Anxiety and worry — always worse in the early morning hours. What am I forgetting? What is important tomorrow, er, today? Many of us have struggled with these thoughts during our working careers. Retirement would take us away from all that or maybe not. With Parkinson’s disease retirement plans dissipate quickly. The caregiver’s role is a full time activity.
Things forgotten — Losing a name, hunting for the correct word, using a different word because right one is not there.
Perception of the physical world — From birth most of us have a sense of touch, a sense of smell, a sense of sight, a sense of hearing, a sense of taste, a kinesthetic sense (where we are in space) and from these we develop an awareness of our selves and our surroundings. What happens when one or two or three of these go awry? When numbness appears in your extremities it is hard to feel a keyboard and if you spent your life keying input into a computer keyboard, it creates a frustration that can only be understood by you. When smell goes away, it takes with it most of our sense of taste. And plants the seed of, “do I have body odor?” Parkinson’s patients have a diminished kinesthetic sense. This one is the feedback to the brain about movement and motion. Close your eyes and listen to this sense. See if you can touch your nose with your finger. Touch is specially important cold, hot, wet, dry, pressure, soft.
When you can’t believe your senses — your brain can run wildly to extremes.
Trust in others – fades.
Anger and frustration – appear in the place of trust
Convincing solutions – certainty of how to fix it coming from a confused and less cogent brain.
Commitment – we’ll see… But not strong commitment to any fleeting solution to whatever the current issue is.
Love and caring – from the partner (who is also losing sleep) that loves you so much and wishes deeply that this was not happening. But what is the actual cause of interrupted sleep or real insomnia? So here’s a list of stuff from info published by the Parkinson’s foundation.
Problems with Sleep at Night — There are several (only two in this article) problems that people with PD may experience during the night:
1) Sleep Apnea — Sleep apnea can be seen in up to 40 percent of people with PD. Common symptoms include: Loud snoring – Cheryl occasionally snores but typically not and when she does it is not loud or at least loud enough that I cannot sleep. To me, listening to her, it is comforting because she seems to be resting peacefully. | Restless sleep — sometimes but this seems to occur after she has been struggling after some computer snafu that has kept her thinking about an issue before going to bed. | Sleepiness during the daytime – occasionally but not anymore than me. | Pause in breathing during night sleep – I do not think so, but, admittedly I am not awake all night listening to her breathe.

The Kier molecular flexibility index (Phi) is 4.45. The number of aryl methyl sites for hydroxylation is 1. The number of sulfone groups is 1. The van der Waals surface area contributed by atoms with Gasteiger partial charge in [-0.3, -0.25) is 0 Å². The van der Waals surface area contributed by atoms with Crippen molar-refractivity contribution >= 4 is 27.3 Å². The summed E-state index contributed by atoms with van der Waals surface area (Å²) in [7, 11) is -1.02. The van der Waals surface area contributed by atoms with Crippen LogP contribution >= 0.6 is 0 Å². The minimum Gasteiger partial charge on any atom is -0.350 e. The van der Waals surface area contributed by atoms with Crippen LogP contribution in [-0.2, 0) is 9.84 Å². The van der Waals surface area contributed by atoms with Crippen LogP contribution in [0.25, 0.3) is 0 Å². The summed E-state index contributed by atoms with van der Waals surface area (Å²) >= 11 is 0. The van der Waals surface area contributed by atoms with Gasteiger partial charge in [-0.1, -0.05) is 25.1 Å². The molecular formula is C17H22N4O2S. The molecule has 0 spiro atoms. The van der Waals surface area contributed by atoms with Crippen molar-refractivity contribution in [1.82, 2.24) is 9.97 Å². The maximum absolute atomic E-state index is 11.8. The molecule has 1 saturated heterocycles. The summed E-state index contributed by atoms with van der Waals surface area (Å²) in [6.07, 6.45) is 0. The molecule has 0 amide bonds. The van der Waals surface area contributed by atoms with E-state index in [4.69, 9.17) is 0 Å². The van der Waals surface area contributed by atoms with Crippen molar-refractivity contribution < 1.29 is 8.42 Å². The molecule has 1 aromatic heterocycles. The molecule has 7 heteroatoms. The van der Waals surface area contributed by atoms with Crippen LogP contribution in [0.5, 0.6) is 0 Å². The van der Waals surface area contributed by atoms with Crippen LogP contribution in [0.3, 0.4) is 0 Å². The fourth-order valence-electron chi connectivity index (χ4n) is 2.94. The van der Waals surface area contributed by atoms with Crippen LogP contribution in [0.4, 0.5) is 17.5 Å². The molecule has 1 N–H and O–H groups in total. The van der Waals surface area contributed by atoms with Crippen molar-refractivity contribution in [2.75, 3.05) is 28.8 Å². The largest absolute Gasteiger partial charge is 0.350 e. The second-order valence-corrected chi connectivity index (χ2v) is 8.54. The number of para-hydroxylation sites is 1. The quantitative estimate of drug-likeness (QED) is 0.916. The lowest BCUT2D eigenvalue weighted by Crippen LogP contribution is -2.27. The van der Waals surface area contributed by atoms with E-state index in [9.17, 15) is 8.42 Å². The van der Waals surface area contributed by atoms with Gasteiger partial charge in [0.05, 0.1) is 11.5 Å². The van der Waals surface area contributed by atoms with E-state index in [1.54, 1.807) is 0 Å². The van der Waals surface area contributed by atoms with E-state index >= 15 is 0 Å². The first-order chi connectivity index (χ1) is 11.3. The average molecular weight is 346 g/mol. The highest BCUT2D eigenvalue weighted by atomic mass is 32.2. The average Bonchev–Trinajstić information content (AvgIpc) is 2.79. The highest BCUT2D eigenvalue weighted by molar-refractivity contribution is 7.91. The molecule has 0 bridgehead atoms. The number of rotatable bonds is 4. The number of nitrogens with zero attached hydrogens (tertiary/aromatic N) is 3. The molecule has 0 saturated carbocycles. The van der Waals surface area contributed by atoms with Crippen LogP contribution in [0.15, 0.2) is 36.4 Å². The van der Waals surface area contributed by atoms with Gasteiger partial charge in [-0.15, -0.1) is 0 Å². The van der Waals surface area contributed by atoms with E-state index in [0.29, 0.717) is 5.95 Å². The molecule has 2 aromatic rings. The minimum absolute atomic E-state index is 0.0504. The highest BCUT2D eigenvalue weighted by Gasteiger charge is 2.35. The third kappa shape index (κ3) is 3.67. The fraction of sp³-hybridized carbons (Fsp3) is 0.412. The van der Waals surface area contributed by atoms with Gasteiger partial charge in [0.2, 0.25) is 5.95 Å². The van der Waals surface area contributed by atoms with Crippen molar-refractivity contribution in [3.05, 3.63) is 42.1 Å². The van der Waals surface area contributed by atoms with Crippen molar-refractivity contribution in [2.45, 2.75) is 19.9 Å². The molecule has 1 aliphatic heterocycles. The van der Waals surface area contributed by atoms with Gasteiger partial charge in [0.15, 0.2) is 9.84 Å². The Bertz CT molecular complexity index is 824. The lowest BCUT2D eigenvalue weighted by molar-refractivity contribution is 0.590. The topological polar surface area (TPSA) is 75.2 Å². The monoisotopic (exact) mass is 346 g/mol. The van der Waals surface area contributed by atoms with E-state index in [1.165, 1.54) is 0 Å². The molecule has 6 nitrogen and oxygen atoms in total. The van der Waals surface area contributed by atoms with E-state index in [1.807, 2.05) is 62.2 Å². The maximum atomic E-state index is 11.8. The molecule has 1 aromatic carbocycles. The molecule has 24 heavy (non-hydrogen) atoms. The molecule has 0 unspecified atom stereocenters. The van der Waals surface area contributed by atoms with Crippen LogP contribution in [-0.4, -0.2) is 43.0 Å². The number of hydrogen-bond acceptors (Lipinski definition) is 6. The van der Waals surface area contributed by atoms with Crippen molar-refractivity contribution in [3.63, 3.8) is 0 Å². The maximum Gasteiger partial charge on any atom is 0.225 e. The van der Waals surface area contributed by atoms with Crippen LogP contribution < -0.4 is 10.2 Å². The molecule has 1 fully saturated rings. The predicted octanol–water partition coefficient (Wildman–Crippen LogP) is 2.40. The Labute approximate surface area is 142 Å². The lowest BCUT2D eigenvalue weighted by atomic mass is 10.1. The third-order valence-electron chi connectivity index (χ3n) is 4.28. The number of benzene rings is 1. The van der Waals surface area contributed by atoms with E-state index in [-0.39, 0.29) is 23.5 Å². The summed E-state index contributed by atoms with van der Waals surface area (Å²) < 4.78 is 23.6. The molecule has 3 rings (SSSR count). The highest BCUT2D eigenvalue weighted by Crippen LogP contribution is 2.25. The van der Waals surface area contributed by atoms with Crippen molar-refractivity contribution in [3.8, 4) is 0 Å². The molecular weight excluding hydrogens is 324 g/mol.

So, I the not-medical person but the person closest to Cheryl who lives with her, worries for her health, loves her to an extreme and would go to the ends of the earth to find some solution to her difficulty, rejects the immediate diagnosis of sleep apnea. I could be wrong but I do not think she has this problem.
2) REM Sleep Behavioral Disorder — Rapid eye movement, or REM, sleep is a normal part of the sleep cycle when people dream. Usually the only part of the body that moves during REM is the eyes, thus the name. | People with rapid eye movement sleep behavior disorder (RBD) do not have the normal relaxation of the muscles during their dreams. Therefore, they act out their dreams during REM sleep. | People with RBD may shout, kick their bed partner or grind their teeth. Sometimes, in moderate to severe RBD, people may have aggressive, violent behaviors, like getting out of bed and attacking their bed partner. | About half of people with PD suffer from RBD. It may develop after or along with the disease, but in most cases, it precedes the PD diagnosis by five to 10 years.